But the build up to get to that point is poorly paced and features a phenomenon that I am going to dub the “Netflix Syndrome”. This is when a TV show on Netflix doesn’t actually ramp up the action and tension until the last 10 or 15 minutes of the episode and then ends on a cliffhanger so that you keep watching. Then the episode begins with the fallout and then its “slow” up until the end of the episode again where the action kicks in. For the first six episodes this occurred: end of episode 3 they knock out and kidnap Heather’s parents, end of episode 4 was the showdown with Billy, end of episode 5 was the scary monster hospital chase, end of episode 6 ended with Eleven entering Billy’s mind. All the excitement happens at the end of the episode until we reach the finale where the tension, drama, suspense, romance, and plot is woven throughout.
This happens with most shows but it bothers me here because the storylines aren’t that interesting. The Russians trying to open a portal, Hopper and Joyce escaping a Terminator-esque figure, Nancy and Jonathan investigating, these were not as interesting as the show made it out to be. While it all comes together at the end, the bulk of the season is a lot of slow methodical dialogue and exposition which isn’t as interesting as opposed to dealing with Will’s encounter with the Mind Flayer last season that provided shocking reveals and elevated tension as it geared towards the finale. It’s fun to see all these characters interact and solve things, but the reveals in the story don’t consistently keep the stakes elevated.
The other issue I take is that it feels sort of familiar and repetitive at this point. Someone opens the portal to the Upside Down in the beginning of the season unleashing a new monster and by the end of the season they make a valiant and dramatic effort to close it. As that is happening, the gang is fighting some sort of monster from the Upside Down be it a Demogrogon, Demodogs, or this season’s Mind Flayer. This has happened in each of the three seasons and while the presentation and settings are different, it is still the same. What’s the point of closing that portal if you’re just going to keep opening it up in the beginning of the next season? The writers need to do something different next season to elevate the stakes.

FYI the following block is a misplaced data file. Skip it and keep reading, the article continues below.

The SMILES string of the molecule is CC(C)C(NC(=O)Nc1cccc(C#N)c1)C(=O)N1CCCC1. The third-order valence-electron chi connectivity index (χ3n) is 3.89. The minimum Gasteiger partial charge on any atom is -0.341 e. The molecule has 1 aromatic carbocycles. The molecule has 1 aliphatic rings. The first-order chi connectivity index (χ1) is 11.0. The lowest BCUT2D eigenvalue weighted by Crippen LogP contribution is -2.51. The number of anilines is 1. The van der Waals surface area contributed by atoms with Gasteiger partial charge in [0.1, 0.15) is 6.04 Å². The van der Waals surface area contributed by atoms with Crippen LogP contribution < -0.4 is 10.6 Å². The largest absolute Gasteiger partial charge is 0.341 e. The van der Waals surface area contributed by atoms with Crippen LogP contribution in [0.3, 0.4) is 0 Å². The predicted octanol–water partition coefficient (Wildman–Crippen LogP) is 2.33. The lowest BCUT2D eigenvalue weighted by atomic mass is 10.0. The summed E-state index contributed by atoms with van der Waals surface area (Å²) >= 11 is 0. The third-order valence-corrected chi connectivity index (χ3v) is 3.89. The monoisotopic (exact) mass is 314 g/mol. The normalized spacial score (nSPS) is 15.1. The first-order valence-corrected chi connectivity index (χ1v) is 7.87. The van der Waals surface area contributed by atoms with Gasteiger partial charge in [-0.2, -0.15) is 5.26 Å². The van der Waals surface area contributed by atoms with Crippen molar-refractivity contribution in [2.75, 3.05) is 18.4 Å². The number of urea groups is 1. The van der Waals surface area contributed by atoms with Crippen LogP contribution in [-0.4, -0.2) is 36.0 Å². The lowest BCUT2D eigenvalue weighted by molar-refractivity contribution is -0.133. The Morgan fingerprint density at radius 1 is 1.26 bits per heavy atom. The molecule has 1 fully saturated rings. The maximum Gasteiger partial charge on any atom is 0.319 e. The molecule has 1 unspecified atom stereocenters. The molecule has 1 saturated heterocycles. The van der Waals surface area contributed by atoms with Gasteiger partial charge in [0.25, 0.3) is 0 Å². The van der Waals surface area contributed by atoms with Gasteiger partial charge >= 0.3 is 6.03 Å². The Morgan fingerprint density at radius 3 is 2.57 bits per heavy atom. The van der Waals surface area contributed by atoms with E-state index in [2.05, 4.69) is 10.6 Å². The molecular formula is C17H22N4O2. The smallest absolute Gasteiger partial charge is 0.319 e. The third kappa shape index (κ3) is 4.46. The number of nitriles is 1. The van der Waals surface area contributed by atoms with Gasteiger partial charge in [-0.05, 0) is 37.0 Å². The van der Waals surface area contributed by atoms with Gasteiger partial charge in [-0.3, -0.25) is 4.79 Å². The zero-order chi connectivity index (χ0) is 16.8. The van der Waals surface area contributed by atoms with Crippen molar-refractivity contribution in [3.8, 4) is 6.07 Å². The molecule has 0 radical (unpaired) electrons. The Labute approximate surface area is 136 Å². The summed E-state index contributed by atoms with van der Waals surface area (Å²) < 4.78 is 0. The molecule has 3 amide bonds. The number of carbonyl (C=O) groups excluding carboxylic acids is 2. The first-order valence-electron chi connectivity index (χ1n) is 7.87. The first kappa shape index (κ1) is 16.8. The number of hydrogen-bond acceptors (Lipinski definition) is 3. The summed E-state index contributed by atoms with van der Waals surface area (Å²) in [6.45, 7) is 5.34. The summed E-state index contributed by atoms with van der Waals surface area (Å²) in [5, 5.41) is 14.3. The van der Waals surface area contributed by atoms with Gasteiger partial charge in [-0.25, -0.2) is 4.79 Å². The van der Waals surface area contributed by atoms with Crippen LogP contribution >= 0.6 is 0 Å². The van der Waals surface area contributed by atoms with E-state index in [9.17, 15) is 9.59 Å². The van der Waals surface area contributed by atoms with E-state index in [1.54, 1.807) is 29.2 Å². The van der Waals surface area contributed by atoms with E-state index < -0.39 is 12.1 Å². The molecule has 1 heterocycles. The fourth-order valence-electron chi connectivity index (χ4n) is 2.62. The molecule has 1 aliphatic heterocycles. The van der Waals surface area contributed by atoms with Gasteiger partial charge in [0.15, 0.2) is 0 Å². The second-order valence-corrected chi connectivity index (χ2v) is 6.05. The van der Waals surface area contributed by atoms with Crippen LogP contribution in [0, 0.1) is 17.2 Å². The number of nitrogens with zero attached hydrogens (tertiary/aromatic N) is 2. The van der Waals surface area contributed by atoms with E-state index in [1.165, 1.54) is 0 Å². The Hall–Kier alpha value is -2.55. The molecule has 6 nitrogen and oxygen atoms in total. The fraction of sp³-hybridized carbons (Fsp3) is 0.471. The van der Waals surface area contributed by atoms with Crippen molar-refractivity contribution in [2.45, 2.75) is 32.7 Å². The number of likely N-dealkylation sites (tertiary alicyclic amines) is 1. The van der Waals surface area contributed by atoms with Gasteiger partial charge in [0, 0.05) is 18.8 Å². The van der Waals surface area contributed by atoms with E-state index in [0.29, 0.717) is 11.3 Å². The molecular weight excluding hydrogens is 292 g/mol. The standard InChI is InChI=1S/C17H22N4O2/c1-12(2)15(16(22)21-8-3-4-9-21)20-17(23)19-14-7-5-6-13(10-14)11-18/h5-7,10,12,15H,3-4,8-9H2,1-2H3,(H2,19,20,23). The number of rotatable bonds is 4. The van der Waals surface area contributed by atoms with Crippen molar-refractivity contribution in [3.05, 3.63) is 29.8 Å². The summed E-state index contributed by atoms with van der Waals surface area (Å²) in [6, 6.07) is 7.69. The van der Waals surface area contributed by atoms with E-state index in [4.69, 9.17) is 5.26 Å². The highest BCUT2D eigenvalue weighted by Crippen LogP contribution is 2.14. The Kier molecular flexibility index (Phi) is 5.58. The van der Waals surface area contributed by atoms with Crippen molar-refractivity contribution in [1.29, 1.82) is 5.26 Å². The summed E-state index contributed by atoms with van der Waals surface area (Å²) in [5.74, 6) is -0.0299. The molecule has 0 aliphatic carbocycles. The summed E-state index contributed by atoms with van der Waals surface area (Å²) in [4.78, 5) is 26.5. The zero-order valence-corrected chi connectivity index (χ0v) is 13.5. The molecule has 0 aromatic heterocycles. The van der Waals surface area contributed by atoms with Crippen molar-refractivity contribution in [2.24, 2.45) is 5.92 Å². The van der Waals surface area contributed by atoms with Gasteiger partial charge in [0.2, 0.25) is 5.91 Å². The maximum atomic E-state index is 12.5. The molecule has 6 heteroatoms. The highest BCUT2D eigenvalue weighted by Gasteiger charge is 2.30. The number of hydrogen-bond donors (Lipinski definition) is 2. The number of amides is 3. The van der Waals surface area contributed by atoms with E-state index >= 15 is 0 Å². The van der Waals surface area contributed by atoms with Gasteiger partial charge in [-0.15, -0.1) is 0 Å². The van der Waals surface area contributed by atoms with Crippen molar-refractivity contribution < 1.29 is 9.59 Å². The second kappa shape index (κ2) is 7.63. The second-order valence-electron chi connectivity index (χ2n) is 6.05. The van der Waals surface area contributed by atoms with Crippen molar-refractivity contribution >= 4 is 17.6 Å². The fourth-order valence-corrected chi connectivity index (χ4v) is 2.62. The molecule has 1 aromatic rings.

I did really enjoy the action and the special effects in this season and you can tell the show spared no expense in its production value. The setting of the Starcourt mall is gorgeous to look at and provides an excellent set piece for when they fight the Mind Flayer in the finale. Speaking of the Mind Flayer, the effects on it look astounding especially with all the goreiness that happened during the hospital scene. The scale of that creature was intimidating and I was on the edge of my seat watching how the characters could get out of an encounter with it.
While I did complain all of the action happens at the end of the episodes, they are still amazing sequences! My favorite has to be the finale in Starcourt Mall followed closely by the mind trip into Billy. Both packed an emotional punch and elevated tension that almost met the standard set by when Will revealed he was being controlled by the Mind Flayer in season 2! The scale and production of all this needs to get some serious credit as it is starting to be on par with what Game of Thrones had at one point.
With everything I did enjoy season 3, I just think season 2 had better tension and story twists that elevated the show to new heights. This season took a step down in terms of tension but supplemented it while with great character chemistry and an impressive new villain in the form of Billy with the Mind Flayer. It really found its footing in the finale particularly with those heartbreaking goodbyes with the gang. While I don’t believe Hopper is truly dead, his note to Eleven was incredibly heartbreaking and well directed with the emotional farewell of Will and Eleven leaving Hawkins.
I am curious to see where the show goes next or if they will end taking bigger risks next season. The hint that they have a Demogorgon in Russia seeks to expand the narrative outside of Hawkins which could help with the redundancy faced this season. I want to see the writers be a little more ambitious in their decisions of storytelling next season as they have proved that they risks they take with their characters always seems to pan out for great entertainment. Eleven losing her powers too will be an exciting development and maybe lead to somewhere new down the road. Hopefully the next season will be out soon, but for now this is a fun ride back to Hawkins that should definitely check out.